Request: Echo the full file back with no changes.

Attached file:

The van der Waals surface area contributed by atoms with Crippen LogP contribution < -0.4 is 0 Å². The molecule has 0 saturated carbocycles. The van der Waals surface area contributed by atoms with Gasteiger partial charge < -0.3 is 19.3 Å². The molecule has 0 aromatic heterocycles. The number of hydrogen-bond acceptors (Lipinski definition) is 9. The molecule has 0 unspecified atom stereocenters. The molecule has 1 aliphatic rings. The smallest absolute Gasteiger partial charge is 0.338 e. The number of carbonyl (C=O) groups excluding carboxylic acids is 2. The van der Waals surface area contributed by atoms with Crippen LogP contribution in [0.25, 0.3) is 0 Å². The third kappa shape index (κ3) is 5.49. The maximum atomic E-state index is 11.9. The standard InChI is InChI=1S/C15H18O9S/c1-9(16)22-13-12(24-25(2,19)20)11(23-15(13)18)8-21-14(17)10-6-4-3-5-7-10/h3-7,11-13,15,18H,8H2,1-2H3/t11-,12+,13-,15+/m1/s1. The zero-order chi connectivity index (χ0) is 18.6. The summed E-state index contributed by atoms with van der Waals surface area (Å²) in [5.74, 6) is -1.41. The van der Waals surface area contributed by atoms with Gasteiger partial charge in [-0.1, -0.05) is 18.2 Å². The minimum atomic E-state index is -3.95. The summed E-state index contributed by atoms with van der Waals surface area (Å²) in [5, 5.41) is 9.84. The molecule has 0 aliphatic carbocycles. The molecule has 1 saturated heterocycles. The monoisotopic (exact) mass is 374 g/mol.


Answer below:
The van der Waals surface area contributed by atoms with Crippen LogP contribution < -0.4 is 0 Å². The molecule has 0 saturated carbocycles. The van der Waals surface area contributed by atoms with Gasteiger partial charge < -0.3 is 19.3 Å². The molecule has 0 aromatic heterocycles. The number of hydrogen-bond acceptors (Lipinski definition) is 9. The molecule has 0 unspecified atom stereocenters. The molecule has 1 aliphatic rings. The smallest absolute Gasteiger partial charge is 0.338 e. The number of carbonyl (C=O) groups excluding carboxylic acids is 2. The van der Waals surface area contributed by atoms with Crippen LogP contribution in [0.25, 0.3) is 0 Å². The third kappa shape index (κ3) is 5.49. The maximum atomic E-state index is 11.9. The standard InChI is InChI=1S/C15H18O9S/c1-9(16)22-13-12(24-25(2,19)20)11(23-15(13)18)8-21-14(17)10-6-4-3-5-7-10/h3-7,11-13,15,18H,8H2,1-2H3/t11-,12+,13-,15+/m1/s1. The zero-order chi connectivity index (χ0) is 18.6. The summed E-state index contributed by atoms with van der Waals surface area (Å²) in [5.74, 6) is -1.41. The van der Waals surface area contributed by atoms with Gasteiger partial charge in [-0.1, -0.05) is 18.2 Å². The minimum atomic E-state index is -3.95. The summed E-state index contributed by atoms with van der Waals surface area (Å²) in [5, 5.41) is 9.84. The molecule has 0 aliphatic carbocycles. The molecule has 1 saturated heterocycles. The monoisotopic (exact) mass is 374 g/mol.